Apple and Google battle to secure exclusive gaming titles from developers
In the latest instance of the ongoing battle for platform supremacy between iOS and Android, the Wall Street Journal reports that both Apple and Google are attempting to strike deals with popular game developers for platform exclusivity.
The two Silicon Valley giants have been wooing game developers to ensure that top-tier game titles arrive first on devices powered by their respective operating systems, people familiar with the situation said.
In exchange, Apple and Google are offering to provide a promotional boost for these games by giving them premium placement on their app stores' home pages and features lists, these people said.
Apple of course isn't new to this type of strategy. The Journal points out that Apple granted ZeptoLab's "Cut the Rope 2" significant promotional coverage on the App Store in exchange for a three-month exclusivity window. Similarly, you might recall that when Plants vs Zombies 2 launched this past summer, it was also an iOS exclusive at launch.
Notably, the Journal makes a point of emphasizing that Apple doesn't pay money for iOS exclusives. Indeed, the payment comes in the form of App Store positioning, which is arguably more advantageous than one lump sum payment anyhow.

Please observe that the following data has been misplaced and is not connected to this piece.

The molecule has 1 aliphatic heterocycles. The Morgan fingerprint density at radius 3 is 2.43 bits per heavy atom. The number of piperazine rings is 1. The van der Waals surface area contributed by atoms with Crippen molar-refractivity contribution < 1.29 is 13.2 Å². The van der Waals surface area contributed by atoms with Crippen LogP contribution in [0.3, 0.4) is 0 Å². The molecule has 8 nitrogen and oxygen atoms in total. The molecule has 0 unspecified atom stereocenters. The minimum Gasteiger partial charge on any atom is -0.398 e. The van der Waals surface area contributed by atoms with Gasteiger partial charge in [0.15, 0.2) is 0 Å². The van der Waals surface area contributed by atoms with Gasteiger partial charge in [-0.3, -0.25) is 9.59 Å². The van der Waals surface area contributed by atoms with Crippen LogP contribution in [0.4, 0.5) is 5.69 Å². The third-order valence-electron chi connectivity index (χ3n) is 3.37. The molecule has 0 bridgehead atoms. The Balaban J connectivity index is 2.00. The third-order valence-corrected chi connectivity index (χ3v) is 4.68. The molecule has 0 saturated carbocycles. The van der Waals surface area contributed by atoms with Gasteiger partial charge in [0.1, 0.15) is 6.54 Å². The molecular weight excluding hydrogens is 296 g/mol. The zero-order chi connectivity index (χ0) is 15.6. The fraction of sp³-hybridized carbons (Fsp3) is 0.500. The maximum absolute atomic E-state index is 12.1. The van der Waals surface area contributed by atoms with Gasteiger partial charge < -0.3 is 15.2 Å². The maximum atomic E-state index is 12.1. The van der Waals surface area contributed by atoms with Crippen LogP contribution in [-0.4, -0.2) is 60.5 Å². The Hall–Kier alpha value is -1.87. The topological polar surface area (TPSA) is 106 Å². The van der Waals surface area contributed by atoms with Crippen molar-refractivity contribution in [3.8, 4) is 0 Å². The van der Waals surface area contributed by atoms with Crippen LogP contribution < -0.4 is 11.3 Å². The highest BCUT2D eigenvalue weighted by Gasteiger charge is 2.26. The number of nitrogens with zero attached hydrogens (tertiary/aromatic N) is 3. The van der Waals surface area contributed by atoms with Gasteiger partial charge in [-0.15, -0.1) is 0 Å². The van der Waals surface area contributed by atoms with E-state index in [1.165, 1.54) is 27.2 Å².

As Android continues to gain in popularity, Apple is reportedly considering expanding the number of its iOS exclusivity agreements.
The underlying question in all of this, though, is whether or not these exclusivity deals actually help influence smartphone purchasing decisions and whether or not users will jump from one platform to another to get their hands on a compelling new game.
Subscribe to Newsletter
Software Updatesmore updates
- Logic Pro X update brings AirDrop support, new effects, tools, and more
- Parallels Access 2.5 released, adds file manager, computer-to-computer remote access
- The Google Translate iOS app is about to get a lot smarter
- Dropbox adds file/folder renaming and Office document editing to iOS app
- Vizzywig 8xHD price tag now a very affordable $49.99
- Automatic targets teen drivers with License+ service